George Howell | Burundi Gitwe Hill, Washed Bourbon


From our friends at George Howell: 

Tasting notes of brown sugar, cherry & blackberry.

Country: Burundi
Region: Kayanza Province
Farm Size: Approximately 0.25 to 1 hectare/farm
Number of Farmers: 1876
Altitude: 6,750 feet
Varietals: French Mission Bourbon
Harvest: May 2019
Rainfall: 40 - 60 inches per year
Production Method:



Small farms deliver ripe cherry to the state-of-art washing station Heza, built into a cliff overlooking the Kibiri rainforest. It was built by American coffee pioneers Ben and Kristy Carlson together with the local farmers. The Bourbon variety grown here may be an ancestor of Kenya’s great SL28, sharing a distinct blackberry note.

The tiny nation of Burundi shares its northern border with Rwanda, and each country covers just over 10,000 square miles –an area similar in size to Massachusetts.

The terrain looks very similar in the two countries, and both reputedly grow the same varieties of coffee tree--Bourbon and Jackson Hybrid—but in our experience the top coffees in each country are distinctly different. The lots from Rwanda possess notes reminiscent of Ethiopian coffees (delicate tea notes, mainly) and certain Burundi coffees share the famous blackberry flavor of the finest Kenya coffees. Gitwe Hill is a case in point. Here is that blackberry, mellower than the great coffees of Kenya, but sweet, very rounded and soft. Is this a case of pure terroir?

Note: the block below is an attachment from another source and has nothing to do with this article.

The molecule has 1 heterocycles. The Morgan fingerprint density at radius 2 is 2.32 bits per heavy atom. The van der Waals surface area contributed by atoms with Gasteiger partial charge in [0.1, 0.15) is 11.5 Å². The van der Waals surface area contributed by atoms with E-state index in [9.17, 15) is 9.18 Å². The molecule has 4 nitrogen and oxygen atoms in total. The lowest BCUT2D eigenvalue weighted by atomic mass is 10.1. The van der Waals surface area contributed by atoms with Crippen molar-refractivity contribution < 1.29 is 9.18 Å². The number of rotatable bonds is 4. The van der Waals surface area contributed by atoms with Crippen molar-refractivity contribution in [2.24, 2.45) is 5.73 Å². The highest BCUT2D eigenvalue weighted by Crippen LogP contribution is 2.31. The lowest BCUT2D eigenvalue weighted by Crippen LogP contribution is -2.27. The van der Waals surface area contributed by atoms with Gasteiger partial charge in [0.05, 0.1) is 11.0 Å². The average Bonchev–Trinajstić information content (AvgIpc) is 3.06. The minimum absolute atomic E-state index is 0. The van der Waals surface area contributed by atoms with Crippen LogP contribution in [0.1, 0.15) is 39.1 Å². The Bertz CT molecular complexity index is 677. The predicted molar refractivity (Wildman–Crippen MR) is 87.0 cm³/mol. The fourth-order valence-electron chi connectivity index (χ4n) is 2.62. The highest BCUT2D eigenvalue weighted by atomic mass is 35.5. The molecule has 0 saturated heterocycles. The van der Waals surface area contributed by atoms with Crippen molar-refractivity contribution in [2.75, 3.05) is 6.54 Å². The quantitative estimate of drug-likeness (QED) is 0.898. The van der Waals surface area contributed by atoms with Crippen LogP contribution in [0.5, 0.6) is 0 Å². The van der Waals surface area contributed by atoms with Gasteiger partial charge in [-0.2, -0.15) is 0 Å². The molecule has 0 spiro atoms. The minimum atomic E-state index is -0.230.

Large scale Burundi soil analysis was taken, and the results showed that most of the country has highly acidic soil. The few areas where soil acidity was not high included the around Gitwe and Nkonge.

The farms of Gitwe Hill (Meaning – “Place of Skulls”) are very small and boast diversified crops: tea, onions, vegetables, and fruits. Many have just fifty to a few hundred coffee trees, each of which produce under a pound of coffee per year. The Heza washing station was constructed in 2014 by American owners Ben and Kristy Carson. They have worked for several years with the surrounding farming communities to improve agricultural practices for higher efficiency, sustainability and better quality. The Heza washing station is built into the face of a cliff overlooking the Kibiri rainforest, which borders Rwanda.

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